Incredibly, a medical disorder called “holiday trauma” actually exists in Korea. “It mostly involves the relationship between a man’s family and his wife,” said Koh Kyung-bong, a professor of psychology at Yonsei University. “Communication is the best way to relieve such stress, although it can’t prevent wives from visiting the in-laws. It is important that husbands put themselves in their partners’ shoes to understand the situation.” But if their wife is so stressed that she might need an ambulance? “It’s better if the husband visits his parents alone,” said Dr. Koh.
The traffic jams also drive some people crazy. “Last year, it took about 15 hours by ‘express’ bus to travel from Gwangju to Seoul. Normally it’s just three and half hours,” said Kim Hae-ra, 32. “It was so awful last year, so this time I woke up early on the first day train tickets went on sale.”
She barely managed to get tickets on the wrong dates. “Even though I clicked the ‘reservation’ icon at 6 o’clock sharp, exactly when sales began, I could only purchase tickets on days before and after the holiday,” Kim said. “Last year’s experience was so terrible that I was even willing to use two vacation days [Friday and Monday] to avoid the traffic jam.”
In addition, single people are pestered by relatives about when they’re getting married. This can be a huge stress for some people.
“Whenever the family gets together, they ask if I’m seeing someone,” said Song Soo-ryun, 33, a graduate student. “One of my younger cousins got married and already has a baby, so my uncle teases me, saying I’m already ‘late’ for marriage.”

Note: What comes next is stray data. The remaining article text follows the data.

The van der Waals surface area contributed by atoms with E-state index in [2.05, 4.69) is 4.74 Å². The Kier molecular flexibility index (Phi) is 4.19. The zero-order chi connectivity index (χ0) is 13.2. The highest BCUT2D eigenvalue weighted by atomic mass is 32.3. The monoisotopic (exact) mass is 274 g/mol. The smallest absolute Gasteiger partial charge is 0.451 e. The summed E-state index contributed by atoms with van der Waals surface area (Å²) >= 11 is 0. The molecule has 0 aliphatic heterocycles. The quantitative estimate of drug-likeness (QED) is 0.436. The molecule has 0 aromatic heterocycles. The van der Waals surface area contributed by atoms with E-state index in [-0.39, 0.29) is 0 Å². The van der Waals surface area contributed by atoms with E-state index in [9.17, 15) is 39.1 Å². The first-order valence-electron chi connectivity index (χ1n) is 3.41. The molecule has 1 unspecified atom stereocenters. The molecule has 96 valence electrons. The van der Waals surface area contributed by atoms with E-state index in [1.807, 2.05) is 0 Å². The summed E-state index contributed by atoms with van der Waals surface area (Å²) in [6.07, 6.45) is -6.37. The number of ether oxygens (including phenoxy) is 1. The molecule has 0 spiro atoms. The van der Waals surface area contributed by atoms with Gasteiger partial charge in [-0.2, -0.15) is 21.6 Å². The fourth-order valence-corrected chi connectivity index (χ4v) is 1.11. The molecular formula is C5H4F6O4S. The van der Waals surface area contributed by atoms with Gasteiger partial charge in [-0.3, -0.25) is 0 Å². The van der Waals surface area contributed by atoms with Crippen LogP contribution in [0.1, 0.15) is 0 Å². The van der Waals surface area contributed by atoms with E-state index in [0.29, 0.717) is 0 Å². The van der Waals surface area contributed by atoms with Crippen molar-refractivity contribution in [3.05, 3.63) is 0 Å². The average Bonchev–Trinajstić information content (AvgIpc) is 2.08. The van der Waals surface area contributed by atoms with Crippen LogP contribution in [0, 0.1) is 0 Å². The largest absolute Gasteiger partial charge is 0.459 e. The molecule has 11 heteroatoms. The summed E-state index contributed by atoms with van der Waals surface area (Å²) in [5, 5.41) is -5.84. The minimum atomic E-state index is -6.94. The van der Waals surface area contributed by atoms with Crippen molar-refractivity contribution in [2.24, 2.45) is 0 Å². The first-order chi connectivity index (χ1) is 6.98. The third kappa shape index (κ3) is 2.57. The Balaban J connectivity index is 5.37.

According to Duo, a professional match-making agency, the number of new subscribers doubled during the month before Chuseok last year. “People tend to register for membership before the holiday starts, and ask counselors for matches as soon and often as possible,” said a spokeswoman. “It seems they’re preparing to say ‘yes’ when their relatives ask if they’re dating.”
For other people, the big stress comes from giving gifts to their bosses.
“Some colleagues told me that I’d better visit a senior professor before Chuseok if I wanted to survive in this profession,” said Min Hyuk-ki, a lecturer at a Seoul university. The “visit” actually means ingratiating himself with the senior professor by giving a holiday present.
The gift tradition originated from sharing after the harvest and thanking people for what they’ve done. But “the intention of giving a gift has changed, so I don’t agree with the idea. The professor could come to us and say have a nice holiday before we visit him, right?” said Mr. Min.
Whether he likes it or not, he has to deal with this reality. Choosing a gift has become another stress.
Park Jin-hwa, 56, echoed that selecting a present is a major stress.
“Every year, I have to struggle to buy Chuseok gifts, because the quality of gifts should reach a certain level but I have a limited budget,” said Ms. Park. “Gift sets advertised in department stores are too expensive. The cheapest one was about 100,000 won ($100),” said Park, who still hasn’t decided what to buy.
by Park Sung-ha